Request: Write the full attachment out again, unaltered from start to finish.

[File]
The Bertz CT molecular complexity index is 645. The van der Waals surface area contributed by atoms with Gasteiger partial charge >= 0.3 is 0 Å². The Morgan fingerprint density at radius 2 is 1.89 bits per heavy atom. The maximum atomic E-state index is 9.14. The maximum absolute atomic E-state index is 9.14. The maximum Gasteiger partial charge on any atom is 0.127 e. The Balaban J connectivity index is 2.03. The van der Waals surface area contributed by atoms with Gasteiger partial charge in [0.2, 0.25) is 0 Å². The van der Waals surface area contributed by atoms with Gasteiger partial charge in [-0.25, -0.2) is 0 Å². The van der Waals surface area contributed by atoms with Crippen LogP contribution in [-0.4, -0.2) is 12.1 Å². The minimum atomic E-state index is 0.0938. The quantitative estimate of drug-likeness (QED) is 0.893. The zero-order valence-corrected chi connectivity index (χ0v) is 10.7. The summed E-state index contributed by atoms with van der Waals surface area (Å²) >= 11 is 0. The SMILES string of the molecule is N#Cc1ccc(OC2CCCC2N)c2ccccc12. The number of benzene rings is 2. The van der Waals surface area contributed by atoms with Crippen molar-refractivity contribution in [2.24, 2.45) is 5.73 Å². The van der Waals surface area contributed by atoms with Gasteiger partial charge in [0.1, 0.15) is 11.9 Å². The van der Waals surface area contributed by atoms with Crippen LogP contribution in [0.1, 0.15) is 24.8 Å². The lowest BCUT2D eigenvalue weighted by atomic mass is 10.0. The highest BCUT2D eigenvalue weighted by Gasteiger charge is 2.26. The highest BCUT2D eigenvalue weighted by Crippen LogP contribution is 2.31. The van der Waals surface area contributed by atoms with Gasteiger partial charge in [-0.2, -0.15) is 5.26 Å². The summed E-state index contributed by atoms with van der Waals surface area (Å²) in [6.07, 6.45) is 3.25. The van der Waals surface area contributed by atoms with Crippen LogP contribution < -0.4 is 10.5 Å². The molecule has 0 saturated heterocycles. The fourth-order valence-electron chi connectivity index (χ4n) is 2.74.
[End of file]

The Bertz CT molecular complexity index is 645. The van der Waals surface area contributed by atoms with Gasteiger partial charge >= 0.3 is 0 Å². The Morgan fingerprint density at radius 2 is 1.89 bits per heavy atom. The maximum atomic E-state index is 9.14. The maximum absolute atomic E-state index is 9.14. The maximum Gasteiger partial charge on any atom is 0.127 e. The Balaban J connectivity index is 2.03. The van der Waals surface area contributed by atoms with Gasteiger partial charge in [0.2, 0.25) is 0 Å². The van der Waals surface area contributed by atoms with Gasteiger partial charge in [-0.25, -0.2) is 0 Å². The van der Waals surface area contributed by atoms with Crippen LogP contribution in [-0.4, -0.2) is 12.1 Å². The minimum atomic E-state index is 0.0938. The quantitative estimate of drug-likeness (QED) is 0.893. The zero-order valence-corrected chi connectivity index (χ0v) is 10.7. The summed E-state index contributed by atoms with van der Waals surface area (Å²) >= 11 is 0. The SMILES string of the molecule is N#Cc1ccc(OC2CCCC2N)c2ccccc12. The number of benzene rings is 2. The van der Waals surface area contributed by atoms with Crippen molar-refractivity contribution in [2.24, 2.45) is 5.73 Å². The van der Waals surface area contributed by atoms with Gasteiger partial charge in [0.1, 0.15) is 11.9 Å². The van der Waals surface area contributed by atoms with Crippen LogP contribution in [0.1, 0.15) is 24.8 Å². The lowest BCUT2D eigenvalue weighted by atomic mass is 10.0. The highest BCUT2D eigenvalue weighted by Gasteiger charge is 2.26. The highest BCUT2D eigenvalue weighted by Crippen LogP contribution is 2.31. The van der Waals surface area contributed by atoms with Gasteiger partial charge in [-0.2, -0.15) is 5.26 Å². The summed E-state index contributed by atoms with van der Waals surface area (Å²) in [6.07, 6.45) is 3.25. The van der Waals surface area contributed by atoms with Crippen LogP contribution < -0.4 is 10.5 Å². The molecule has 0 saturated heterocycles. The fourth-order valence-electron chi connectivity index (χ4n) is 2.74.